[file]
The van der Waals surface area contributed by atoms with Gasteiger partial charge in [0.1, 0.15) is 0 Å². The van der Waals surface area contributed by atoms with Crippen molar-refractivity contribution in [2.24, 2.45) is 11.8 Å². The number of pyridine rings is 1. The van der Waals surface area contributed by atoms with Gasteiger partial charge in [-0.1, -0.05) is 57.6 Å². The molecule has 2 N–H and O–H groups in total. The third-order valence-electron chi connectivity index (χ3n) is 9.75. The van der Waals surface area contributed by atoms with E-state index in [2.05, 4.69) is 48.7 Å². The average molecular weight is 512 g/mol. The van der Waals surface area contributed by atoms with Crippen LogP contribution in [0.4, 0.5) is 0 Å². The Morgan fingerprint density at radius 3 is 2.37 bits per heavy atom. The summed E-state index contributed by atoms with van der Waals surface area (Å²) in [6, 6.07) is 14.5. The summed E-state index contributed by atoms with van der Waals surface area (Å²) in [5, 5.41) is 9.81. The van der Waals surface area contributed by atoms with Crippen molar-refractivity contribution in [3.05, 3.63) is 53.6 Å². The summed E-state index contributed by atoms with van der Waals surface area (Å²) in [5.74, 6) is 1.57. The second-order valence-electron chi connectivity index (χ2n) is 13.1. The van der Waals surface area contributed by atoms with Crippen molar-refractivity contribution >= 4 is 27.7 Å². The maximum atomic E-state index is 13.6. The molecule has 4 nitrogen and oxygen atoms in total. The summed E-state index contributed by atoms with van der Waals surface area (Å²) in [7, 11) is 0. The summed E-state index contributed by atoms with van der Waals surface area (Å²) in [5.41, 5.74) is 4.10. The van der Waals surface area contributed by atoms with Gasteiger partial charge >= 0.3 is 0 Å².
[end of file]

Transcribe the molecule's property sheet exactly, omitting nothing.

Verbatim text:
The van der Waals surface area contributed by atoms with Gasteiger partial charge in [0.1, 0.15) is 0 Å². The van der Waals surface area contributed by atoms with Crippen molar-refractivity contribution in [2.24, 2.45) is 11.8 Å². The number of pyridine rings is 1. The van der Waals surface area contributed by atoms with Gasteiger partial charge in [-0.1, -0.05) is 57.6 Å². The molecule has 2 N–H and O–H groups in total. The third-order valence-electron chi connectivity index (χ3n) is 9.75. The van der Waals surface area contributed by atoms with E-state index in [2.05, 4.69) is 48.7 Å². The average molecular weight is 512 g/mol. The van der Waals surface area contributed by atoms with Crippen LogP contribution in [0.4, 0.5) is 0 Å². The Morgan fingerprint density at radius 3 is 2.37 bits per heavy atom. The summed E-state index contributed by atoms with van der Waals surface area (Å²) in [6, 6.07) is 14.5. The summed E-state index contributed by atoms with van der Waals surface area (Å²) in [5, 5.41) is 9.81. The van der Waals surface area contributed by atoms with Crippen molar-refractivity contribution in [3.05, 3.63) is 53.6 Å². The summed E-state index contributed by atoms with van der Waals surface area (Å²) in [5.74, 6) is 1.57. The second-order valence-electron chi connectivity index (χ2n) is 13.1. The van der Waals surface area contributed by atoms with Crippen molar-refractivity contribution >= 4 is 27.7 Å². The maximum atomic E-state index is 13.6. The molecule has 4 nitrogen and oxygen atoms in total. The summed E-state index contributed by atoms with van der Waals surface area (Å²) in [7, 11) is 0. The summed E-state index contributed by atoms with van der Waals surface area (Å²) in [5.41, 5.74) is 4.10. The van der Waals surface area contributed by atoms with Gasteiger partial charge >= 0.3 is 0 Å².